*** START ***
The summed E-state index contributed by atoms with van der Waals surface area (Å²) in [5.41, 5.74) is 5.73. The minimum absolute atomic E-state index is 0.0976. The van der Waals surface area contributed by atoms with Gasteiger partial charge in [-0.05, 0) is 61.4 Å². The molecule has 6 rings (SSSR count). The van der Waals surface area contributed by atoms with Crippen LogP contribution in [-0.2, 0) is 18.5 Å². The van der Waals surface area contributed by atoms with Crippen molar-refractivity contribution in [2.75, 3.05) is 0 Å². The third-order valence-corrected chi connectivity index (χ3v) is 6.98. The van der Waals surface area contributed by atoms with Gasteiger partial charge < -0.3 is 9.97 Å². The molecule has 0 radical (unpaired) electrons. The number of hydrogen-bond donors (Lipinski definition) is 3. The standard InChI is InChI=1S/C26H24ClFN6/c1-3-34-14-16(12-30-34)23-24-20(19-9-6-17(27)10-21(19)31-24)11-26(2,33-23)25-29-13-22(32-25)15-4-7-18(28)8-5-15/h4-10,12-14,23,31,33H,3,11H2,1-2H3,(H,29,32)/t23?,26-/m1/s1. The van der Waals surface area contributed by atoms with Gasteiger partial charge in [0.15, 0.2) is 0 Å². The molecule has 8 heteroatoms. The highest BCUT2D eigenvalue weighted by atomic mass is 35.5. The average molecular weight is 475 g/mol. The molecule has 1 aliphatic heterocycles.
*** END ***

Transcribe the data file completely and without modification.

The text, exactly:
The summed E-state index contributed by atoms with van der Waals surface area (Å²) in [5.41, 5.74) is 5.73. The minimum absolute atomic E-state index is 0.0976. The van der Waals surface area contributed by atoms with Gasteiger partial charge in [-0.05, 0) is 61.4 Å². The molecule has 6 rings (SSSR count). The van der Waals surface area contributed by atoms with Crippen LogP contribution in [-0.2, 0) is 18.5 Å². The van der Waals surface area contributed by atoms with Crippen molar-refractivity contribution in [2.75, 3.05) is 0 Å². The third-order valence-corrected chi connectivity index (χ3v) is 6.98. The van der Waals surface area contributed by atoms with Gasteiger partial charge < -0.3 is 9.97 Å². The molecule has 0 radical (unpaired) electrons. The number of hydrogen-bond donors (Lipinski definition) is 3. The standard InChI is InChI=1S/C26H24ClFN6/c1-3-34-14-16(12-30-34)23-24-20(19-9-6-17(27)10-21(19)31-24)11-26(2,33-23)25-29-13-22(32-25)15-4-7-18(28)8-5-15/h4-10,12-14,23,31,33H,3,11H2,1-2H3,(H,29,32)/t23?,26-/m1/s1. The van der Waals surface area contributed by atoms with Gasteiger partial charge in [0.15, 0.2) is 0 Å². The molecule has 8 heteroatoms. The highest BCUT2D eigenvalue weighted by atomic mass is 35.5. The average molecular weight is 475 g/mol. The molecule has 1 aliphatic heterocycles.